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J. George Athanasakes, P.E.
Stream restoration continues to grow in popularity throughout North America. The practice of stream restoration has really taken off since the 1990’s particularly in the eastern United States and has been significantly funded through the mitigation process, which typically involves onsite mitigation or off-site mitigation as required by Sections 401 and 404 of the Clean Water Act. In the case of off-site mitigation, this is normally accomplished through the use of mitigation banks or in-lieu fees (ILF). There are advantages/disadvantages to each approach to mitigation, however the overwhelming advantage of each type of mitigation approach is that it creates a funding stream to pay for the restoration of stream impairments, which could be potentially replicated by other countries to help fund restoration projects. The author has been personally involved in on-site mitigation projects as well as off-site mitigation projects through mitigation banks and ILF programs. On-site mitigation can often be advantageous because it results in restoration of a stream that is directly being impacted. Offsite mitigation through mitigation banks and ILF programs also have advantages because they provide a means to pool mitigation dollars together so that larger more comprehensive stream restoration can be completed on a larger watershed scale. There are times when each form of mitigation represents the most viable alternative to accomplish restoration goals. The key is to develop and structure a mitigation program where each form of mitigation can be used as an option when appropriate. This talk will focus on the various forms of mitigation practices and will provide case studies of on-site, mitigation banks and ILF mitigation projects. The talk will focus on mitigation drivers, different approaches to accomplish mitigation goals, and advantages/disadvantages of the various forms of mitigation to achieve restoration goals.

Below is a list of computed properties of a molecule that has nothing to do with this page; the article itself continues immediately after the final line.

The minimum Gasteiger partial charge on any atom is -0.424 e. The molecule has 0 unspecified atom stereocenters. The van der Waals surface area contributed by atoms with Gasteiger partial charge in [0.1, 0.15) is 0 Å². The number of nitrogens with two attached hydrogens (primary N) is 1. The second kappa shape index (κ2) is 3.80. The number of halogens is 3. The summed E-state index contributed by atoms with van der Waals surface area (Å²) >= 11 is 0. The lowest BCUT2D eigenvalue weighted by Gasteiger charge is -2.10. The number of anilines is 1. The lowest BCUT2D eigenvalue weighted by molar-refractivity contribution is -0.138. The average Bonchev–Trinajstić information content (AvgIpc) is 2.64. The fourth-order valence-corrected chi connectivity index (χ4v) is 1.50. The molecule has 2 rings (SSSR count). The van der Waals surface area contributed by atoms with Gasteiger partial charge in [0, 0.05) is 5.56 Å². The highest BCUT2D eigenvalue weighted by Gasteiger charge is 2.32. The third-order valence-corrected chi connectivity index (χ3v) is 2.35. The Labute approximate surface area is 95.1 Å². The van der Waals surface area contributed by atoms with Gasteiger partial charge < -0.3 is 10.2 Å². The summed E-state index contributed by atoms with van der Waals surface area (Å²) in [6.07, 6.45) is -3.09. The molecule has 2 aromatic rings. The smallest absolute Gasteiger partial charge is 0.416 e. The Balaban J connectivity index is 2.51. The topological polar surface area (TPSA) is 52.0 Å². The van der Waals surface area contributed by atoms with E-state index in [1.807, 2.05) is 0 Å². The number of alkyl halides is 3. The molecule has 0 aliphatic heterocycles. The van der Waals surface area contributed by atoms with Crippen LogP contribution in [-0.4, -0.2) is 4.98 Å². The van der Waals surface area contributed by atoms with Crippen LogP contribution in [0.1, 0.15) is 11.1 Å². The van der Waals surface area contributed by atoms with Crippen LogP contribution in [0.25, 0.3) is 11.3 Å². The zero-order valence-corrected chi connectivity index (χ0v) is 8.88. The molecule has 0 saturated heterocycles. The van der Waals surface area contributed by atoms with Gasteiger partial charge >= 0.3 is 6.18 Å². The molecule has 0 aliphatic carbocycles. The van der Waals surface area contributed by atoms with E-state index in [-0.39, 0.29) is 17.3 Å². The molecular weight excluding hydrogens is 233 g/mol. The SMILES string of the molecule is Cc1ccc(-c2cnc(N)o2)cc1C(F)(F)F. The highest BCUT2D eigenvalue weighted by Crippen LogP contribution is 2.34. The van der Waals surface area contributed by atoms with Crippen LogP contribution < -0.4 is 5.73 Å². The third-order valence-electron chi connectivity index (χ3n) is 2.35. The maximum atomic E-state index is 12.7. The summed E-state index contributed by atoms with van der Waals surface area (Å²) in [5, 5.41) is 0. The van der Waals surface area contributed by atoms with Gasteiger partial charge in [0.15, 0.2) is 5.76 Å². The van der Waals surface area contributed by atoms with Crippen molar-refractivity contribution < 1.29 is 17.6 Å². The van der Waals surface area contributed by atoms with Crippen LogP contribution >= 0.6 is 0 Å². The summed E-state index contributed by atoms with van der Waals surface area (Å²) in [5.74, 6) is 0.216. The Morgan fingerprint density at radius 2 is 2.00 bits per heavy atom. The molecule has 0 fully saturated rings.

Conference Presentation, SER2021
Pre-approved for CECs under SER's CERP program